Old, Ugly Fireplace? Make it Pretty and New for Cheap! Part 2 Board Batten

 

 

 

 

Now that I have a mantle I can finish my fireplace makeover, and finally start loving my den.

Remember my fireplace needs?

  • Mantle
  • Hide TV wires
  • Cover the ugly wood color.
  • Get rid of the brass
  • Make it beautiful, of course

 

Here is where we left off:

I still need to run and hide the wires for my TV. Normally I would have just cut a hole in the wall behind the TV and one near the floor and fish the cables through, but since it was fireplace I couldn’t exactly do that.

 

I found this blog on Pinterest. It was perfect!

A way to hide all the wires from the TV and have it look beautiful.

 

Supply list:

 

I bought both 6 foot and 8-foot pieces based on the dimensions I needed, you could just buy all 8-foot pieces to be safe.

Tis better to have it and not need it, than to need it and not have it.

Ok, so first decide the width of your board and batten. Measure and cut the boards needed for the bottom layer. Add 3/4in (0.75in) on each side, so an additional 1 1/2 (1.5in). so the top layer of boards will have something to nail into.

You will need to space them evenly, leaving channels in between the boards for the wires (the same as the thickness for the boards, 3/4in (0.75in)

Glue them to the wall and nail into place.

 

Then add the side boards, again leaving the width of one board, 3/4in (0.75in).

Next, add the verticle strips to complete the look.

 

Re-hang your TV and run cable, and cover the channel with the 8-foot strip.

 

I used a Tripp Lite surge protector and Twisted Vein braided cord HDMI cables, both of which have amazing reviews on Amazon, which I how I make most of my Amazon buying decisions.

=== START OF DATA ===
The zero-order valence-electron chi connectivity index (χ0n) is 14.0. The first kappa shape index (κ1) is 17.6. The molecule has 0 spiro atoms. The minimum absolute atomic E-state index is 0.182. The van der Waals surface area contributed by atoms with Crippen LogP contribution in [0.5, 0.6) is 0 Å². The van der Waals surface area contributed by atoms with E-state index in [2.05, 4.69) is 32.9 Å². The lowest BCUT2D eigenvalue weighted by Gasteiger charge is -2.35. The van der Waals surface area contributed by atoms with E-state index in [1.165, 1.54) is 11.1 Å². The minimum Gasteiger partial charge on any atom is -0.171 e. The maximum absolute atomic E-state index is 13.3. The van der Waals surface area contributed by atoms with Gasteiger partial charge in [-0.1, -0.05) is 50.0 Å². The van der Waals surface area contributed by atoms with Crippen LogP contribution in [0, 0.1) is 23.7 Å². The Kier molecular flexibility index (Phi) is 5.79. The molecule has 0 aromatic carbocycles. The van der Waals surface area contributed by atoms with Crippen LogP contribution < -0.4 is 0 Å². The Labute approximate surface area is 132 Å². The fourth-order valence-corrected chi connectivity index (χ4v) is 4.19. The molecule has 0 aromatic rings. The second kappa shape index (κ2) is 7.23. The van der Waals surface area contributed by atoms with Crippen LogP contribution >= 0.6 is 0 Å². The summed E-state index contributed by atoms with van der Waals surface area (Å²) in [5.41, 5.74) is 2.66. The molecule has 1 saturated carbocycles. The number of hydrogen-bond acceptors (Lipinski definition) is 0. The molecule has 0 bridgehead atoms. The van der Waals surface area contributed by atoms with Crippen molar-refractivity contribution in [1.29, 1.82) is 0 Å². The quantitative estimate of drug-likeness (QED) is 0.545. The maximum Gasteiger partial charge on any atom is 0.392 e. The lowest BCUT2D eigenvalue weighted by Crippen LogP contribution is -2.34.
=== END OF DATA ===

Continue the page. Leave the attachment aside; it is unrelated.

After nailing on the top board, this is the only part of the wires you should see.

Cover all nail holes, patch any ridges and sand. As you can see, I when a little overboard with the brad nailer, but hey, this baby isn’t going anywhere!

phew ok, were almost done

Now we PAINT!

(I used a small brush to get into all the edges, and then a larger brush to paint the empty middle sections. It would be a little easier to use a roller for the middle sections, but I didn’t want that roller texture on the wall. I didn’t want the middle to look like a wall, I wanted it to look like the wood.)

After the first coat:

And after another coat, and then one final coat to touch up spots.

 

Lastly, I painted the brass.

[I couldn’t find a link to the pint-size of Rust-Oleum High Heat paint, so instead here is the link to the spray paint. if you can’t find the pint-size in the store you can also buy the spray paint and spray it into a disposable bowl (I’ve used an empty Lunch-able container before) and dip your foam brush into that and paint, but be careful, it will be runny.]

After taping the inside frame of the brass, on the glass, I used a foam brush to paint the ugly brass. (Hey, that rhymes) The coverage was great, and it only took one whole coat, and one more coat to touch up.

After some decorations, all from A.C. Moore

Pussy Willows in a vase with sand, a picture frame with scrapbook paper, lantern, paperboard B, candles, and Willow Tree statues of my children, and an old plaque my husband gave me when we were dating.

Here are some pictures of the final result.

 

Beautiful isn’t it?!

 


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